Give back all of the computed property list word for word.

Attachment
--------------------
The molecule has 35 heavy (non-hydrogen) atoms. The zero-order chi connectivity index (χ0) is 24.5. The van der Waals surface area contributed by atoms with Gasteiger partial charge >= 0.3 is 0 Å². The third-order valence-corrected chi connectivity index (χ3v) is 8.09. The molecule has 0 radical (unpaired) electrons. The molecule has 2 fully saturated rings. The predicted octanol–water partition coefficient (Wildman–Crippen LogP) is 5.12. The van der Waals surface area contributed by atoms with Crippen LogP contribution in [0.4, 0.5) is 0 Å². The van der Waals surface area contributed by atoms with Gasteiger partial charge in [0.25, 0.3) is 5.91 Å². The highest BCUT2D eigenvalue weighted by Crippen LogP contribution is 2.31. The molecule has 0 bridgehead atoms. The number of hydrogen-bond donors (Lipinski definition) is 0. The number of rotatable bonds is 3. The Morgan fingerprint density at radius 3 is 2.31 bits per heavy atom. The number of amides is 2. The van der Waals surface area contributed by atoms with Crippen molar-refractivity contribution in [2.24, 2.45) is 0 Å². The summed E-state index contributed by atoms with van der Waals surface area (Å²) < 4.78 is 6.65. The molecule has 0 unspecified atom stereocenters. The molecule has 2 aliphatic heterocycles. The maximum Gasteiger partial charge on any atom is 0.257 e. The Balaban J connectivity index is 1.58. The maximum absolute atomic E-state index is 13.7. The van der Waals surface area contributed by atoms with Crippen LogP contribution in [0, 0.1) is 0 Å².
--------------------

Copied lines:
The molecule has 35 heavy (non-hydrogen) atoms. The zero-order chi connectivity index (χ0) is 24.5. The van der Waals surface area contributed by atoms with Gasteiger partial charge >= 0.3 is 0 Å². The third-order valence-corrected chi connectivity index (χ3v) is 8.09. The molecule has 0 radical (unpaired) electrons. The molecule has 2 fully saturated rings. The predicted octanol–water partition coefficient (Wildman–Crippen LogP) is 5.12. The van der Waals surface area contributed by atoms with Crippen LogP contribution in [0.4, 0.5) is 0 Å². The van der Waals surface area contributed by atoms with Gasteiger partial charge in [0.25, 0.3) is 5.91 Å². The highest BCUT2D eigenvalue weighted by Crippen LogP contribution is 2.31. The molecule has 0 bridgehead atoms. The number of hydrogen-bond donors (Lipinski definition) is 0. The number of rotatable bonds is 3. The Morgan fingerprint density at radius 3 is 2.31 bits per heavy atom. The number of amides is 2. The van der Waals surface area contributed by atoms with Crippen molar-refractivity contribution in [2.24, 2.45) is 0 Å². The summed E-state index contributed by atoms with van der Waals surface area (Å²) < 4.78 is 6.65. The molecule has 0 unspecified atom stereocenters. The molecule has 2 aliphatic heterocycles. The maximum Gasteiger partial charge on any atom is 0.257 e. The Balaban J connectivity index is 1.58. The maximum absolute atomic E-state index is 13.7. The van der Waals surface area contributed by atoms with Crippen LogP contribution in [0, 0.1) is 0 Å².